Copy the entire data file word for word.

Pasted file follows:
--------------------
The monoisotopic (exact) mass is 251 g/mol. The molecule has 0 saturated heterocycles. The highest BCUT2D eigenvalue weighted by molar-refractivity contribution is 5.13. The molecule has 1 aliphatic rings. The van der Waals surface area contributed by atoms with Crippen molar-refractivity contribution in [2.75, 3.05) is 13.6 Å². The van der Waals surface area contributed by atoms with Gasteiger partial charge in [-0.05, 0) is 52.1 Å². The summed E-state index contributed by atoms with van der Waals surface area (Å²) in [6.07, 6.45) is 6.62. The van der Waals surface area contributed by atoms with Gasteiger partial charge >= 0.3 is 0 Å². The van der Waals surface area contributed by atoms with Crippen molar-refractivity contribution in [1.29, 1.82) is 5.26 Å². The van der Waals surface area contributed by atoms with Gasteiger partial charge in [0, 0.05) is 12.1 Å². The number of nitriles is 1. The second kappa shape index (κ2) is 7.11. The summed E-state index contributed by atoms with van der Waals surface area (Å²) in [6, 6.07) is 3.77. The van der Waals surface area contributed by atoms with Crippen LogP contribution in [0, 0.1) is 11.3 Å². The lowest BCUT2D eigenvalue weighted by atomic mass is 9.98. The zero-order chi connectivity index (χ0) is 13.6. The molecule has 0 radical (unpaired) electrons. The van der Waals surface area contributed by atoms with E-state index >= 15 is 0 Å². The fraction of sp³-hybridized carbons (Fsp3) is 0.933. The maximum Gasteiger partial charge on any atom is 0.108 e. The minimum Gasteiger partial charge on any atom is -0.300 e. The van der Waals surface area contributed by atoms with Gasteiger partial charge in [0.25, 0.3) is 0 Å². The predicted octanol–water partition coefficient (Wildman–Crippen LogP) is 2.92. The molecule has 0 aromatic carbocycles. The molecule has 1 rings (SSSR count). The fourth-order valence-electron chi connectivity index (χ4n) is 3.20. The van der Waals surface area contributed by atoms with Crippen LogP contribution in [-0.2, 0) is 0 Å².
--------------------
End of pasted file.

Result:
The monoisotopic (exact) mass is 251 g/mol. The molecule has 0 saturated heterocycles. The highest BCUT2D eigenvalue weighted by molar-refractivity contribution is 5.13. The molecule has 1 aliphatic rings. The van der Waals surface area contributed by atoms with Crippen molar-refractivity contribution in [2.75, 3.05) is 13.6 Å². The van der Waals surface area contributed by atoms with Gasteiger partial charge in [-0.05, 0) is 52.1 Å². The summed E-state index contributed by atoms with van der Waals surface area (Å²) in [6.07, 6.45) is 6.62. The van der Waals surface area contributed by atoms with Gasteiger partial charge >= 0.3 is 0 Å². The van der Waals surface area contributed by atoms with Crippen molar-refractivity contribution in [1.29, 1.82) is 5.26 Å². The van der Waals surface area contributed by atoms with Gasteiger partial charge in [0, 0.05) is 12.1 Å². The number of nitriles is 1. The second kappa shape index (κ2) is 7.11. The summed E-state index contributed by atoms with van der Waals surface area (Å²) in [6, 6.07) is 3.77. The van der Waals surface area contributed by atoms with Crippen LogP contribution in [0, 0.1) is 11.3 Å². The lowest BCUT2D eigenvalue weighted by atomic mass is 9.98. The zero-order chi connectivity index (χ0) is 13.6. The molecule has 0 radical (unpaired) electrons. The van der Waals surface area contributed by atoms with E-state index >= 15 is 0 Å². The fraction of sp³-hybridized carbons (Fsp3) is 0.933. The maximum Gasteiger partial charge on any atom is 0.108 e. The minimum Gasteiger partial charge on any atom is -0.300 e. The van der Waals surface area contributed by atoms with Gasteiger partial charge in [0.25, 0.3) is 0 Å². The predicted octanol–water partition coefficient (Wildman–Crippen LogP) is 2.92. The molecule has 0 aromatic carbocycles. The molecule has 1 rings (SSSR count). The fourth-order valence-electron chi connectivity index (χ4n) is 3.20. The van der Waals surface area contributed by atoms with Crippen LogP contribution in [-0.2, 0) is 0 Å².